I am planning on moving my roboRIO to the center of my bot. However it will be surrounded by four CIM motors. All of my PWM wires and CAN bus wires will have to get 1.5in close to the CIM motors. Is this a safe move or do the CIM motors create a lot of interference?
We’ve had a similar set up in 2013 (though it was cRIO) with no difficulties. If there is any interference, I would expect it to be from the wires and controller rather than the motor itself, as CIMs are pretty well shielded. Also, the motor controller switching speeds are below 20kHz, so a foot or two of wire isn’t going to make a very good antenna, especially if you keep the black and red wires close to each other (or better yet, twist them).
I don’t recall reading or hearing about this being a problem.
As others have mentioned, you’ll be hardpressed to find any sort of interference issues short of wrapping your CIM with a coil of signal wire.
For CAN, the twisted pair is designed specifically to cancel out any outside interference, since the signal is equal but opposite in the pair of wires. Ethernet uses the same twisted pair mechanism.
For PWM, the logic level is between 0-5V, with the trigger level being between 0-0.25V for low and 4.75-5.25V for high. The kind of interference you’ll find near CIM motors won’t be enough to trigger a change here. You can find these details in the RoboRIO Specifications document. http://www.ni.com/pdf/manuals/374661a.pdf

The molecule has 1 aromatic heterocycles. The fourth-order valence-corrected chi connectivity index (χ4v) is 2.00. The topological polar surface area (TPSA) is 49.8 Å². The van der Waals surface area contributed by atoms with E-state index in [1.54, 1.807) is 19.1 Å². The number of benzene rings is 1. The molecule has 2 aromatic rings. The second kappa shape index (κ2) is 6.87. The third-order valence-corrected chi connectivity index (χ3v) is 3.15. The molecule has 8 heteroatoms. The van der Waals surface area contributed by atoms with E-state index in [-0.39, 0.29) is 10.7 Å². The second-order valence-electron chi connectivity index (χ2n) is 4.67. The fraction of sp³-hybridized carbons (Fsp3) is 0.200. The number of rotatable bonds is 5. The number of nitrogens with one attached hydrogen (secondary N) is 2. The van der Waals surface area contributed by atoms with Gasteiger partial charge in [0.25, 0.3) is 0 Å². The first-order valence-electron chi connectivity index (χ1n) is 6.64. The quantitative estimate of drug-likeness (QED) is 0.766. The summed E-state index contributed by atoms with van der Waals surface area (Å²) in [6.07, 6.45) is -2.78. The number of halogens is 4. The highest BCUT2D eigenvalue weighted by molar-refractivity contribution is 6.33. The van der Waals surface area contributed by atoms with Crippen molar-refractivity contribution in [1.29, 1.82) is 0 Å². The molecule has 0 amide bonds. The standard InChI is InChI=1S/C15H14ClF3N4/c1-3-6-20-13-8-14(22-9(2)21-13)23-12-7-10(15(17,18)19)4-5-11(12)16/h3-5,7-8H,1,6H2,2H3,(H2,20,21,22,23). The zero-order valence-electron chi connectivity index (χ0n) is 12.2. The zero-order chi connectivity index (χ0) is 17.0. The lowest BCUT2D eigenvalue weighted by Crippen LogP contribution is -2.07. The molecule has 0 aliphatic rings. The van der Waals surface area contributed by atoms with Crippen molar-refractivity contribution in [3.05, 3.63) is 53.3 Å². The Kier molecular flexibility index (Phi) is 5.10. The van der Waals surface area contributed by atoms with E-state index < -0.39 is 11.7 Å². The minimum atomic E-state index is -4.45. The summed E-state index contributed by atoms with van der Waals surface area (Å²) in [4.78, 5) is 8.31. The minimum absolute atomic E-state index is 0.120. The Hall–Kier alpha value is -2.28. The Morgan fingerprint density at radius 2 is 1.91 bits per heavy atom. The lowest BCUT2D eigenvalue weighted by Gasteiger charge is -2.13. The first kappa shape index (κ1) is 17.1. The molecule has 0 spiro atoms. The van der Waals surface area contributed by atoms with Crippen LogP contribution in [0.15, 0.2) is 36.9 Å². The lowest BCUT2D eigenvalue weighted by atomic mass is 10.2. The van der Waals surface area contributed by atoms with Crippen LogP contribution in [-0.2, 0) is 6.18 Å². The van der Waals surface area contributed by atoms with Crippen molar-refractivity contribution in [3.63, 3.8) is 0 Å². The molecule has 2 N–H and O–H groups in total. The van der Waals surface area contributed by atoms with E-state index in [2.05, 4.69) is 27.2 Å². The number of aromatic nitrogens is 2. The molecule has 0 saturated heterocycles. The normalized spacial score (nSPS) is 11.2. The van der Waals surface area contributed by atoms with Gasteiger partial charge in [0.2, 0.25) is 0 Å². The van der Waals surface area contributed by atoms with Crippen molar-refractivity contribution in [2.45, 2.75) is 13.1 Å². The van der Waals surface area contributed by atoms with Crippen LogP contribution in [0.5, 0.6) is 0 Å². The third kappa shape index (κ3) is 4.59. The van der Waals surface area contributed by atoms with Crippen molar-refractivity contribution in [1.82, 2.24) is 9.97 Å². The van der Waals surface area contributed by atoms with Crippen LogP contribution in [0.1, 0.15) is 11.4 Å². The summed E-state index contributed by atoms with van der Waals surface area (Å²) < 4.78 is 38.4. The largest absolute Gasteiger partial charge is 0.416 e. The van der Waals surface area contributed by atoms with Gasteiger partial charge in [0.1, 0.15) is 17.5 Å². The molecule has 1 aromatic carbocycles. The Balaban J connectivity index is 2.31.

Finally, be aware that there are still some issues with interference. On page 3 of the RoboRIO User Manual (http://www.ni.com/pdf/manuals/374474a.pdf), it explicitly states: “[the roborio] product is intended for use in industrial locations. However, harmful interference may occur in some installations”. It warns that PWM, CAN and other signal lines should be kept under 2m of length. It’s not a hard limit, but it is what the roborio is rated for.
I heard from one team whose power cable (the one that runs into the PDP, I mean) got moved out of place after a fall and ended up close to their Talon SRX’s CAN. When trying to accelerate fast from standstill the wire’s electromagnetic field killed the CAN. The cable was re-secured and they had no more issues.
Other than that, I would agree with what everybody else has said above… uh, not the tinfoil stuff.
You might be accurate to state that twisting PWM lines will not provide a significant result. Twisting wires minimizes the loop area between the conductors. Since these conductors are normally run in parallel, there is a loop formed between the conductors. For the PWM lines the concern is susceptability. Twisting the lines will minimize the loop area. In addition, both supply lines form an AC ground; by twisting the lines the supply and return lines form a coarse shield for the PWM command line.
Starting with twisted pairs…
The twist exposes the conductors to opposite fields such that induced currents from outside of the wire will cancel out at the receiver end of the wire. Without the twist, noise currents end up in phase with the signal currents. It also works in reverse, twisting the CIM motor wiring will tend to reduce the induced currents in adjacent signal wiring.